Thoughts on Reggie Miller's Proposed ComebackGenerally, I refrain from commenting on rumors, because if you wait long enough one of two things happens: the rumor is either proven to be true or it is proven to be false. Then, what remains is either a story worth writing about or something that had not been worth discussing in the first place. You probably have already heard that Reggie Miller is considering coming out of retirement to play for the Boston Celtics. Technically, this is not really even a rumor, since Boston's Danny Ainge confirmed that he has "contacted Reggie and he is contemplating a comeback with us." Let's assume for the sake of discussion that Miller does indeed come out of retirement to play for the Celtics. What will that mean for Boston, the Eastern Conference and Miller's legacy as a player?
Looking at the last issue first, Miller has already secured a place in NBA history as a great three point shooter and clutch playoff performer. People talk about how sad it was to see Willie Mays stick around too long but is he really remembered more for that now than he is for what he achieved during his prime? The one thing that a Miller comeback would wreck is the fact that he spent his entire career with the Indiana Pacers. That is no small thing, either, in an era when players frequently leave via free agency or are traded away. We just saw two great baseball players, Tony Gwynn and Cal Ripken, speak at their recent Hall of Fame induction about how much it meant to them to spend their entire careers in one city.
Reportedly, Boston is interested in having Miller play roughly 15 mpg, with the hope that he would provide three point shooting and veteran leadership. With Kevin Garnett, Paul Pierce and Ray Allen taking up virtually all of the team's payroll, the Celtics are desperate to find players who are productive and inexpensive; presumably, Miller would play for the veteran's minimum, so the "inexpensive" part of the equation will not be a problem--but how productive can he be at this stage? Miller will turn 42 later this month and he has been retired for two seasons. There have been fewer than 20 players who played in the NBA after the age of 40; most of them were big men who logged a small number of minutes. Only two NBA guards have been productive after their 40th birthday: John Stockton and Michael Jordan. Stockton played until he was 41 years old but earned the last of his 10 All-Star selections when he was 38. Jordan had been retired for three seasons when he came back at age 38. He played two seasons with the Washington Wizards, participating in all 82 games in 2002-03, turning 40 just past the midpoint of that season. That year he made the All-Star team but averaged a career-low 20.0 ppg.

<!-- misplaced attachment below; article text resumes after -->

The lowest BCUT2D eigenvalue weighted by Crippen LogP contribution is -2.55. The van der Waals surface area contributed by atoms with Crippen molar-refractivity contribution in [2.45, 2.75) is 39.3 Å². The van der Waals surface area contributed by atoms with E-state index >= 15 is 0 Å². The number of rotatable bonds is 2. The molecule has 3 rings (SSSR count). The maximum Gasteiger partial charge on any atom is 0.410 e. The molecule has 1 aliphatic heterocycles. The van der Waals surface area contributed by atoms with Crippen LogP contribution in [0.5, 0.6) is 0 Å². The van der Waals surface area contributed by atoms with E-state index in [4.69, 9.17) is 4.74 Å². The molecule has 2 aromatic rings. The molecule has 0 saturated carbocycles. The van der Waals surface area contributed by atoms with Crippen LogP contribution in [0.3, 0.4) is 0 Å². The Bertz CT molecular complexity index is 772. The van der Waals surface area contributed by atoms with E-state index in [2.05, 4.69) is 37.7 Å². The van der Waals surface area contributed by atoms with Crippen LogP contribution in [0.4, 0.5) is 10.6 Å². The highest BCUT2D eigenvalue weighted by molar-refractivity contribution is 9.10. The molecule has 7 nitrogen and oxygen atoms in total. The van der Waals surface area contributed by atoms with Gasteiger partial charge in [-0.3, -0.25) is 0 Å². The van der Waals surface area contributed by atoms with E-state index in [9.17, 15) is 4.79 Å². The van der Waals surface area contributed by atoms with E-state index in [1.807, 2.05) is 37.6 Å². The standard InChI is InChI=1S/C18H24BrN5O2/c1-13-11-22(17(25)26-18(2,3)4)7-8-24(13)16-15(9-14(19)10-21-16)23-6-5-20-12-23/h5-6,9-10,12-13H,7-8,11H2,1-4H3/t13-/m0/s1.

In other words, if Miller returns he will enter uncharted territory for an NBA guard. His career scoring average is 18.2 ppg but the last time he scored that much during a season is 2000-01 and the last time he made the All-Star team is the season before that. Obviously, no one expects Miller to score anywhere close to 18 ppg or to be an All-Star but considering his age and how long he has been retired it is reasonable to wonder if he can still be an effective NBA player even as a reserve. It will take a lot of mental and physical conditioning for him to play in the NBA. What may sound like a good idea in August may not seem so swell in December after playing four games in five nights.
Dikembe Mutombo can play in the NBA past the age of 40 because he can spend most of the game on the bench and still be fresh enough to rebound and block shots in five or ten minute stretches--but Miller's game is based on movement, timing and precision as he uses screens to get open for long jump shots. Miller spent his entire career playing relatively heavy minutes, so coming off of the bench would be a big psychological and physical adjustment. The question then becomes is he really better suited for that role than a younger player that the Celtics could potentially develop into a significant contributor down the road?
If Miller plays 15 mpg then he would average at most seven ppg. During his prime he generally shot better than .400 from three point range but in his last season he shot just .322 and that number is not likely to improve much as a 42 year old playing sporadic minutes. Miller was never known as a great defensive player and it is safe to assume that this aspect of his game has not improved during his retirement. So the bottom line is we are talking about a team signing the oldest shooting guard in NBA history to contribute, in the best case scenario, seven ppg while shooting .400 from three point range--in other words, the Celtics would in effect be signing an older, taller version of Damon Jones (6.6 ppg, .385 three point shooting for Cleveland last season).
If Reggie Miller comes back it is unlikely that he would play more than one season, so it only makes sense to sign him if this year is viewed as a "championship or bust" campaign. Garnett, Pierce and Allen are not youngsters but they should have perhaps a three year window of opportunity as a trio--and it is unlikely that they will take a team all the way to a title in their very first year together. Bringing in Miller is more likely to slow down the two-three year development of the Celtics than it is to lead to a title in year one. That is why in all likelihood cooler heads will prevail and this story--more than a rumor but less than a fact--will fade away.
posted by David Friedman @ 6:37 AM